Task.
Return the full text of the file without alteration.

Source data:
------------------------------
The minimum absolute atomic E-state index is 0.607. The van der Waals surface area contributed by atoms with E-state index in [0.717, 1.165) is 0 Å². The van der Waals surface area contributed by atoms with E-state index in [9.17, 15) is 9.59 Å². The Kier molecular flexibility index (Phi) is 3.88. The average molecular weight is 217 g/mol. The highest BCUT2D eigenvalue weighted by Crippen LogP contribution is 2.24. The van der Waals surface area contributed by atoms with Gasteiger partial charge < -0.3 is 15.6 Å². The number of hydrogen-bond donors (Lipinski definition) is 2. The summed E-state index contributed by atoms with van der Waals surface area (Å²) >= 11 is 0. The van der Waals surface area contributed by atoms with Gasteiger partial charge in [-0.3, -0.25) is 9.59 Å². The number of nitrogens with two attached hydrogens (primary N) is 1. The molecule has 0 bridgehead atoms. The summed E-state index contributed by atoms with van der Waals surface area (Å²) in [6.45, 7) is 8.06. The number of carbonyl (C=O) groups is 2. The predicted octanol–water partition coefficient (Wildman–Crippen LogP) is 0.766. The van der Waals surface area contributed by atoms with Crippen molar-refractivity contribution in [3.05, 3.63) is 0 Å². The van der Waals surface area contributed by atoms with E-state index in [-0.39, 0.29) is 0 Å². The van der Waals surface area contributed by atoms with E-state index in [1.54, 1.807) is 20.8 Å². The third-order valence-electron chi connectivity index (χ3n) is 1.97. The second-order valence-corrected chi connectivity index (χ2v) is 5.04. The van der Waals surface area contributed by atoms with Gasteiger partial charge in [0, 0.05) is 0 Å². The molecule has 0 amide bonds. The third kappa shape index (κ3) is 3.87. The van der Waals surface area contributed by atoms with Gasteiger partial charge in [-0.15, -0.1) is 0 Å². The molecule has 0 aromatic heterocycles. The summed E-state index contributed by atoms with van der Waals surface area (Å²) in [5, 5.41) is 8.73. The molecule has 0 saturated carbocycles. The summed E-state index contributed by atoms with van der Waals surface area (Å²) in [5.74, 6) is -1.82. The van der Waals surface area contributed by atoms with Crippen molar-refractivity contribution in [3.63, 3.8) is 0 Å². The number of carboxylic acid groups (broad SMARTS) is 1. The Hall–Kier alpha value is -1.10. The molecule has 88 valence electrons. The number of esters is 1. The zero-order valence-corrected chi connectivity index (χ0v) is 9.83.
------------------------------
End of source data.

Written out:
The minimum absolute atomic E-state index is 0.607. The van der Waals surface area contributed by atoms with E-state index in [0.717, 1.165) is 0 Å². The van der Waals surface area contributed by atoms with E-state index in [9.17, 15) is 9.59 Å². The Kier molecular flexibility index (Phi) is 3.88. The average molecular weight is 217 g/mol. The highest BCUT2D eigenvalue weighted by Crippen LogP contribution is 2.24. The van der Waals surface area contributed by atoms with Gasteiger partial charge < -0.3 is 15.6 Å². The number of hydrogen-bond donors (Lipinski definition) is 2. The summed E-state index contributed by atoms with van der Waals surface area (Å²) >= 11 is 0. The van der Waals surface area contributed by atoms with Gasteiger partial charge in [-0.3, -0.25) is 9.59 Å². The number of nitrogens with two attached hydrogens (primary N) is 1. The molecule has 0 bridgehead atoms. The summed E-state index contributed by atoms with van der Waals surface area (Å²) in [6.45, 7) is 8.06. The number of carbonyl (C=O) groups is 2. The predicted octanol–water partition coefficient (Wildman–Crippen LogP) is 0.766. The van der Waals surface area contributed by atoms with Crippen molar-refractivity contribution in [3.05, 3.63) is 0 Å². The van der Waals surface area contributed by atoms with E-state index in [-0.39, 0.29) is 0 Å². The van der Waals surface area contributed by atoms with E-state index in [1.54, 1.807) is 20.8 Å². The third-order valence-electron chi connectivity index (χ3n) is 1.97. The second-order valence-corrected chi connectivity index (χ2v) is 5.04. The van der Waals surface area contributed by atoms with Gasteiger partial charge in [0, 0.05) is 0 Å². The molecule has 0 amide bonds. The third kappa shape index (κ3) is 3.87. The van der Waals surface area contributed by atoms with Gasteiger partial charge in [-0.15, -0.1) is 0 Å². The molecule has 0 aromatic heterocycles. The summed E-state index contributed by atoms with van der Waals surface area (Å²) in [5, 5.41) is 8.73. The molecule has 0 saturated carbocycles. The summed E-state index contributed by atoms with van der Waals surface area (Å²) in [5.74, 6) is -1.82. The van der Waals surface area contributed by atoms with Crippen molar-refractivity contribution in [3.63, 3.8) is 0 Å². The number of carboxylic acid groups (broad SMARTS) is 1. The Hall–Kier alpha value is -1.10. The molecule has 88 valence electrons. The number of esters is 1. The zero-order valence-corrected chi connectivity index (χ0v) is 9.83.